Changes to contract will free GPs to improve care, says BMA


New changes to the GP contract in England will begin to address the issues facing general practice by cutting unnecessary targets, reduce bureaucratic box-ticking and give doctors more time to focus on the needs of their patients, GP leaders have said.

The changes to the GP contract in England have been agreed following negotiations between the BMA’s General Practitioners Committee and NHS Employers.



“This will not only free up GPs to spend more time focusing on treating patients, but will also mean that valuable resources will be reinvested in general practice to improve frontline care,” said Dr Chaand Nagpaul, Chair of the BMA’s GP committee.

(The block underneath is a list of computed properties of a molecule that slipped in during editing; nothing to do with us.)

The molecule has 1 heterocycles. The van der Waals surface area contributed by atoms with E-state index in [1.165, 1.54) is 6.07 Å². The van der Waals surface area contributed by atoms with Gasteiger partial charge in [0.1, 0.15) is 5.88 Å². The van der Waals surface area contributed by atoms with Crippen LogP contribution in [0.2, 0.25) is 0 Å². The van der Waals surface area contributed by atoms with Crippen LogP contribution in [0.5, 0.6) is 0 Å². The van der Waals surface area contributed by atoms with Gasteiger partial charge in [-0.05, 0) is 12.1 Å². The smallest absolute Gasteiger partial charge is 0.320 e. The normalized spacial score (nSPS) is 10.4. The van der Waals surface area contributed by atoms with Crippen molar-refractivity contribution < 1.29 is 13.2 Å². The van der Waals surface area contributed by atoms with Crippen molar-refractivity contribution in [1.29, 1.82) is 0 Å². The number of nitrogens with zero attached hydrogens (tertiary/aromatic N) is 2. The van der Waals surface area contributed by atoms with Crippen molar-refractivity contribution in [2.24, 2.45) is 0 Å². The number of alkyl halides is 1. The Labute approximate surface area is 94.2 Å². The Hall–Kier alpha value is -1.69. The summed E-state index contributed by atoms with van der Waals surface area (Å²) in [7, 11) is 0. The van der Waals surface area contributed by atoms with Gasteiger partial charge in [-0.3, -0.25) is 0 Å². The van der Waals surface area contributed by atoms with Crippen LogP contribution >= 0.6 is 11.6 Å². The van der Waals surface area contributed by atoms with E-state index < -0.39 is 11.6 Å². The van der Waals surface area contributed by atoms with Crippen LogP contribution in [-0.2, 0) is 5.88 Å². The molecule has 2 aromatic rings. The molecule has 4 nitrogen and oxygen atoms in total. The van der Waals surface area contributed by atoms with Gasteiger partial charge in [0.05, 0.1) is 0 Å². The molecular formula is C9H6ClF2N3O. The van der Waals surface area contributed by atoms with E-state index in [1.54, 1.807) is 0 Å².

Key changes to the GP contract include:

  • Introduction of a new “enhanced service” for patients with complex health needs to avoid them being unnecessarily admitted to hospital or A&E. This will involve easier telephone access for emergency providers ringing GPs to decide whether or not the patient needs to be admitted.
  • Reducing the size of the quality and outcome framework (designed to fund general practice) – with 238 QOF points (worth around £290 million) being made part of the core GP funding. A further 100 points will fund part of the enhanced service to help prevent patients being inappropriately admitted to hospital with an overall budget of £162 million.
  • That every person aged 75 and over will be assigned a named accountable GP, who will ensure that patients receive coordinated care.
  • A commitment to monitor the quality of out-of-hours services when used by their patients.
  • The introduction of the Friends and Family test from December 2014 asking patients how likely they are to recommend a GP practice.
  • The introduction of new IT systems including the ability for patients to book appointments online and access their summary care record.